Prologue

Prologue: It’s about Teamwork

The first week of Prologue had it all. From a tutorial on case analysis, to a networking workshop, to community service trail-building at Mount Pisgah Arboretum, we had a busy and engaging introduction to the Oregon MBA. The week definitely ended on a high note, as we spent Friday rafting the McKenzie River, a true introduction to the natural beauty and outdoor opportunities of Oregon for our incoming class. Activities continued this weekend as many of us attended the second home football game for the Ducks–a decisive 56-7 victory over Missouri State.

It’s hard to believe that a week ago I was looking forward to starting Prologue and nervous about meeting my cohort. Reflecting on the past week, I am impressed and inspired by my fellow students, and I can’t wait to get to know them more during our second week of Prologue.

A little about me: I’m a Eugene, Oregon, native, although I attended Pomona College in Claremont, California, and worked at an accounting firm in Los Angeles before returning to Eugene to pursue the Oregon MBA and enjoy the rainy weather. At the Warsaw Sports Marketing Center, I hope to gain skills and experience that will help me transition to a career in event management or marketing.

From the first week of Prologue, I can tell that learning how to effectively work in a team setting will be a cornerstone of the Oregon MBA experience. We received our team assignments for our case presentations next week, and we will continue to work in these groups over the first term of classes. Understanding how to perform well in a team will undoubtedly help us in our future careers, although I can tell that we’ll put these skills to use in the short-term in the form of frequent pickup softball, football, and basketball games. Experiential learning? Here we come.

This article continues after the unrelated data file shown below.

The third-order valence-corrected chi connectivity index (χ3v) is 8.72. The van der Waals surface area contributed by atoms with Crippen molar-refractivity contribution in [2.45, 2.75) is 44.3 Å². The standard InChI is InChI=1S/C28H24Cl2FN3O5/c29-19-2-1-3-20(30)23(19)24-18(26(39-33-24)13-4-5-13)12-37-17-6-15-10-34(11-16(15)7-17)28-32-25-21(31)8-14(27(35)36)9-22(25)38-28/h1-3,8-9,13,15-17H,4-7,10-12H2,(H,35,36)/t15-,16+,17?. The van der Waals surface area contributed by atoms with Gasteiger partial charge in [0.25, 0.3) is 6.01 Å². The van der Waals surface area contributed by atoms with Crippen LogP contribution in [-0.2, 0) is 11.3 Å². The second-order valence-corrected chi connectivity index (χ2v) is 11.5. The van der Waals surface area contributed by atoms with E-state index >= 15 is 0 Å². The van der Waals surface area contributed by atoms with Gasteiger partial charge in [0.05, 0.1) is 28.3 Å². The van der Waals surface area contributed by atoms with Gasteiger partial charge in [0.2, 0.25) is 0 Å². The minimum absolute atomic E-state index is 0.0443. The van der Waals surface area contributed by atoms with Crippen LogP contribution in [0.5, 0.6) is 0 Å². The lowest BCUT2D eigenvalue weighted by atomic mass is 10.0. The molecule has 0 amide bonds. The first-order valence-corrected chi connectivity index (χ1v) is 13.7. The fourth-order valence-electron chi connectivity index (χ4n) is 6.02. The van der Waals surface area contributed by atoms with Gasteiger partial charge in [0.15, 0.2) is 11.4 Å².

Karen Bonner,
MBA ’13
Oregon Ducks Football

Written by UO Business

The UO Lundquist College of Business empowers an engaged community of students, faculty, staff, and stakeholders who create, apply, and disseminate knowledge that contributes significantly to their professions, communities, and society. The college delivers a dynamic learning environment where world-class professors engage and get to know students, where students work on real projects for real companies, and where alumni go on to high-powered jobs worldwide.

Prologue: Soaking It In

Though the work week officially ended on Thursday, our cohort had some very important business to take care of on Friday–tackling the McKenzie River. The annual Oregon MBA raft trip began with high expectations on Wednesday. All of the groups were paired off and tasked with embodying a movie from a list of selected classic movies provided by Perri. The winner would win a fantastic mystery prize. We were handed a blank white corrugated plastic sign to decorate and told we could spent no more than $5 on props. And just like that, the creative wheels were turning.

The movies chosen were Terminator, Robin Hood Men in Tights, The Godfather (my boat), Jaws, and Star Wars. As we walked into the Grad Lounge on Friday morning for some coffee, most groups (with the exception of mine) had really creative and awesome signs ranging from superimposed images of the group members on Star Wars characters to a fake hand in the jaws of Jaws. For us, The Godfather would become “The Gangfather” and we recreated the logo on our sign just before we left Lillis and boarded our bus.

At the river edge, a brief safety talk was highlighted by the fact that the water temperature was 43 degrees Fahrenheit. I shivered just at the thought of standing near the river, and made it my goal to avoid the water at all costs. As a cohort, we decided that we were going to stay mostly dry for the first leg of the float down the river because the air temperature wasn’t much higher than the water.

Naturally, the second you put a paddle in any grad student’s hand and push them on a raft into the river, his or her first instinct is to splash the person in the nearest boat. So we were all dry for exactly six minutes.